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Saturday, January 5, 2008

Chapter 1: Purpose Driven

Warren makes the statement in this chapter that the purpose of your life can only be found through god. He makes the assumption that we are like tinker-toy inventions of god's, and therefore the only way to find out purpose is from the creator or an instruction manual he wrote. He claims that many people try to find their purpose by starting with themselves, and should instead be god.

I somewhat agree with his statement "It's not about me." I would replace it with "It's about me, the people around me, and everything else in my purview." Or perhaps, "It's not just about me." Instead, Warren's implicit statement is "It's about [my] God."

Warren then attempts to discredit philosophy's value as a method for finding purpose in life, because philosophers disagree, guess, or admit they do not know. He offers an alternative to speculation about your purpose, revelation.

"To discover your purpose in life you must turn to God's Word, not the world's wisdom." - This is a frightening statement. It is basically saying that learning about the world around you is a useless activity and will never inform your view of your purpose.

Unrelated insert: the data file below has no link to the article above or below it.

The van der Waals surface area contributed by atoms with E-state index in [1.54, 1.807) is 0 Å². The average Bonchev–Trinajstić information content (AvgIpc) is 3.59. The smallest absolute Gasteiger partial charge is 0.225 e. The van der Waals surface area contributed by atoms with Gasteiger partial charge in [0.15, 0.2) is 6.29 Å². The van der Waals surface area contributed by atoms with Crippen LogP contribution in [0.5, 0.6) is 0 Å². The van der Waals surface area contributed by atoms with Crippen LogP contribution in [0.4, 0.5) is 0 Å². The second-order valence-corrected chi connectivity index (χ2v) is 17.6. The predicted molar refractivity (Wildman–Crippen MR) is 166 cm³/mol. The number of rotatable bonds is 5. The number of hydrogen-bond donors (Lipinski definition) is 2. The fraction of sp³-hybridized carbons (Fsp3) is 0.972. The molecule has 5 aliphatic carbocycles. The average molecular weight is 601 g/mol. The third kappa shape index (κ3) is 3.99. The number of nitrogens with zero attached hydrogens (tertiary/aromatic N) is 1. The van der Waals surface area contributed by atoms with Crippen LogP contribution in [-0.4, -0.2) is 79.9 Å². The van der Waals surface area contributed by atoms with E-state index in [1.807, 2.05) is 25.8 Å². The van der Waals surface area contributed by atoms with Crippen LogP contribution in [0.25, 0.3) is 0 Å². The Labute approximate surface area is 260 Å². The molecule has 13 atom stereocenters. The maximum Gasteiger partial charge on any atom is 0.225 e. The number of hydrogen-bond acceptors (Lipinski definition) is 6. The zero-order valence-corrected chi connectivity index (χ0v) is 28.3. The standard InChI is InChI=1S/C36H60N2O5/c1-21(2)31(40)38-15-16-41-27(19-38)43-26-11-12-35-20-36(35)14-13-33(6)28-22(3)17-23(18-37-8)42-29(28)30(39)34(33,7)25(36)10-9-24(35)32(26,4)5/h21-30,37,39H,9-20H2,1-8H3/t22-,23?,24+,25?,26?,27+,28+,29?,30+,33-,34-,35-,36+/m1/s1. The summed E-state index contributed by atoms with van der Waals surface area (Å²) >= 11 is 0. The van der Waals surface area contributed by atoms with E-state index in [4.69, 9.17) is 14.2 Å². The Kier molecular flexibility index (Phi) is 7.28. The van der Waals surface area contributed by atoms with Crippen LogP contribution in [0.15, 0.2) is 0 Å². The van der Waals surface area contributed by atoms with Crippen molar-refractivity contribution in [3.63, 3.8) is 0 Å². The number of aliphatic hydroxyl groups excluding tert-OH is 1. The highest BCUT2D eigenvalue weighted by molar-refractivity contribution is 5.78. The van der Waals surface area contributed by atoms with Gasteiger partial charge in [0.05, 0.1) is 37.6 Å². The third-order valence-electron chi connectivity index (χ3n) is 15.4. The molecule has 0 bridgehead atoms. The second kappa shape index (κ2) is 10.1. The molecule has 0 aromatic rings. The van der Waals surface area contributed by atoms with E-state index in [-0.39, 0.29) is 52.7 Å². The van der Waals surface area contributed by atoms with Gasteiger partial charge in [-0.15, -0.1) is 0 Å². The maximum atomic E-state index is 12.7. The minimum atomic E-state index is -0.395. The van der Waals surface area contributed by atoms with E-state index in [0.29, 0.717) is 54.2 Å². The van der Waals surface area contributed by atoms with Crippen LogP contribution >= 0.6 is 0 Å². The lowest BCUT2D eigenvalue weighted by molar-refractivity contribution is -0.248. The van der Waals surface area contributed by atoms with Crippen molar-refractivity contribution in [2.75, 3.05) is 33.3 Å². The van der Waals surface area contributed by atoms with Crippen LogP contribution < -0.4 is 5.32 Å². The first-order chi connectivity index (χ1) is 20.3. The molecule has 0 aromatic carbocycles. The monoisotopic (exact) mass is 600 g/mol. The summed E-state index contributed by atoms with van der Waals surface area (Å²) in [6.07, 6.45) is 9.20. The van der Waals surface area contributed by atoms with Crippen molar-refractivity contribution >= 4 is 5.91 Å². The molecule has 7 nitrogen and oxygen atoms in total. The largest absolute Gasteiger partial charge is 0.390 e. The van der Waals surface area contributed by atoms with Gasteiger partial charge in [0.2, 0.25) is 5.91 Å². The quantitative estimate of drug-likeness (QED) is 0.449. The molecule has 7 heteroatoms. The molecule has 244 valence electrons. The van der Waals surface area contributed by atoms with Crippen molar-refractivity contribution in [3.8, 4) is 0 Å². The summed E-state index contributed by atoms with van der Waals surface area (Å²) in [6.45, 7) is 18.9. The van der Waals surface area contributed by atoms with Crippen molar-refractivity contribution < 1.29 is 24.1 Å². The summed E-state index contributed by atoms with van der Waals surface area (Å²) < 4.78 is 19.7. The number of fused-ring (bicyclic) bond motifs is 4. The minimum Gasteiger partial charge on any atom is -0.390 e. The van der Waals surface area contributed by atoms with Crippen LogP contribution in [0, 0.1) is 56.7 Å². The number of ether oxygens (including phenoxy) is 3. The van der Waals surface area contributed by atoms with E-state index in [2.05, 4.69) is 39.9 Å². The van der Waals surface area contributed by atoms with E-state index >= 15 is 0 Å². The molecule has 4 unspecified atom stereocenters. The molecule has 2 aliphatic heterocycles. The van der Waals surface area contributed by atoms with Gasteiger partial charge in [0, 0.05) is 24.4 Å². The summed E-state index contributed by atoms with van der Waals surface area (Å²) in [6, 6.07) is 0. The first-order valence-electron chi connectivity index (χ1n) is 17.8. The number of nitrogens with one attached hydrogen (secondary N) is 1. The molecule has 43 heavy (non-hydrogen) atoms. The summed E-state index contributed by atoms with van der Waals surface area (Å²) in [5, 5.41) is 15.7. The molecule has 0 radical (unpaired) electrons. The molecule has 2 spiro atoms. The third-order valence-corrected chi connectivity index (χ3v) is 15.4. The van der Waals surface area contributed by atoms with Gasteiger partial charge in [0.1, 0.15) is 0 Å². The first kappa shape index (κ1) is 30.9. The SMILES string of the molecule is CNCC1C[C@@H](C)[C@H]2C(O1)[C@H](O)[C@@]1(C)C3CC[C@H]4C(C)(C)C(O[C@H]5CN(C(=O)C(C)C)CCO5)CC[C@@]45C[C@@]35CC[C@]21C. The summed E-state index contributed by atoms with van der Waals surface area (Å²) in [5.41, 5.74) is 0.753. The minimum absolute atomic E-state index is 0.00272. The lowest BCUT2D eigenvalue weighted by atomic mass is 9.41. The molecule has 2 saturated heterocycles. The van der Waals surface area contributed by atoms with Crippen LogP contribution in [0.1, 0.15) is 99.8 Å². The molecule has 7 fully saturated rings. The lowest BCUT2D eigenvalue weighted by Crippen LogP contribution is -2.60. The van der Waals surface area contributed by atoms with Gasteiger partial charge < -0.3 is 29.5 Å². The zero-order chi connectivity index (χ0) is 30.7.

"You must build you life on eternal truths, not pop psychology, success-motivation, or inspirational stories." - Wait a minute, isn't the Bible a collection of 'inspirational stories'?

Warren makes a point that god planned your life before you were conceived, and without your input. The implication is that you have no say whatsoever about this matter.

He finishes with an anecdote regarding an atheist who was converted when he was very depressed and had a 'revelation'. I've always thought revelation is an interesting phenomenon. I suspect it often accompanies the emotional burst of relief that inevitably comes from a transition between a painful emotional state to the acceptance of an easy way out through religion. Revelation is likely the name given for the realization that nasty problems can be side-stepped and not dealt with directly through religious faith.

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